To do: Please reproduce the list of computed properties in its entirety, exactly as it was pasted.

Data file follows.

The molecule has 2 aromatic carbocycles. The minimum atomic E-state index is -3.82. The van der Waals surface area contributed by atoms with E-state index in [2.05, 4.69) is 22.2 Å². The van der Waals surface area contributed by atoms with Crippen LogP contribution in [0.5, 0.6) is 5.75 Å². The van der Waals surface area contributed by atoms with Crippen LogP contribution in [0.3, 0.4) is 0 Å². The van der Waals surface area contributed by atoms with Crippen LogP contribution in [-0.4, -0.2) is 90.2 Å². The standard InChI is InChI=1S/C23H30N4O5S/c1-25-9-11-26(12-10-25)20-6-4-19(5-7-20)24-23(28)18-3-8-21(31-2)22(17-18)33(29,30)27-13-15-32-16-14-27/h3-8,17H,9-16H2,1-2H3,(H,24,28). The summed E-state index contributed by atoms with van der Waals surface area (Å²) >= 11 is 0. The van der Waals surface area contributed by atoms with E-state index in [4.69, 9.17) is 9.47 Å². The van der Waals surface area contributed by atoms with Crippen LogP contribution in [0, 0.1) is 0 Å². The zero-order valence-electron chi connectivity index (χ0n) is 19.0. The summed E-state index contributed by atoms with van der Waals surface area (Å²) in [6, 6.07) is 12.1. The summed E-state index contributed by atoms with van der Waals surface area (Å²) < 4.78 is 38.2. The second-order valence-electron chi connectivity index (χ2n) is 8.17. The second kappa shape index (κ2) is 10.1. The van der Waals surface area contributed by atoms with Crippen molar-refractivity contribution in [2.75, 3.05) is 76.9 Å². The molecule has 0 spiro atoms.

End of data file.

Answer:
The molecule has 2 aromatic carbocycles. The minimum atomic E-state index is -3.82. The van der Waals surface area contributed by atoms with E-state index in [2.05, 4.69) is 22.2 Å². The van der Waals surface area contributed by atoms with Crippen LogP contribution in [0.5, 0.6) is 5.75 Å². The van der Waals surface area contributed by atoms with Crippen LogP contribution in [0.3, 0.4) is 0 Å². The van der Waals surface area contributed by atoms with Crippen LogP contribution in [-0.4, -0.2) is 90.2 Å². The standard InChI is InChI=1S/C23H30N4O5S/c1-25-9-11-26(12-10-25)20-6-4-19(5-7-20)24-23(28)18-3-8-21(31-2)22(17-18)33(29,30)27-13-15-32-16-14-27/h3-8,17H,9-16H2,1-2H3,(H,24,28). The summed E-state index contributed by atoms with van der Waals surface area (Å²) >= 11 is 0. The van der Waals surface area contributed by atoms with E-state index in [4.69, 9.17) is 9.47 Å². The van der Waals surface area contributed by atoms with Crippen LogP contribution in [0, 0.1) is 0 Å². The zero-order valence-electron chi connectivity index (χ0n) is 19.0. The summed E-state index contributed by atoms with van der Waals surface area (Å²) in [6, 6.07) is 12.1. The summed E-state index contributed by atoms with van der Waals surface area (Å²) < 4.78 is 38.2. The second-order valence-electron chi connectivity index (χ2n) is 8.17. The second kappa shape index (κ2) is 10.1. The van der Waals surface area contributed by atoms with Crippen molar-refractivity contribution in [2.75, 3.05) is 76.9 Å². The molecule has 0 spiro atoms.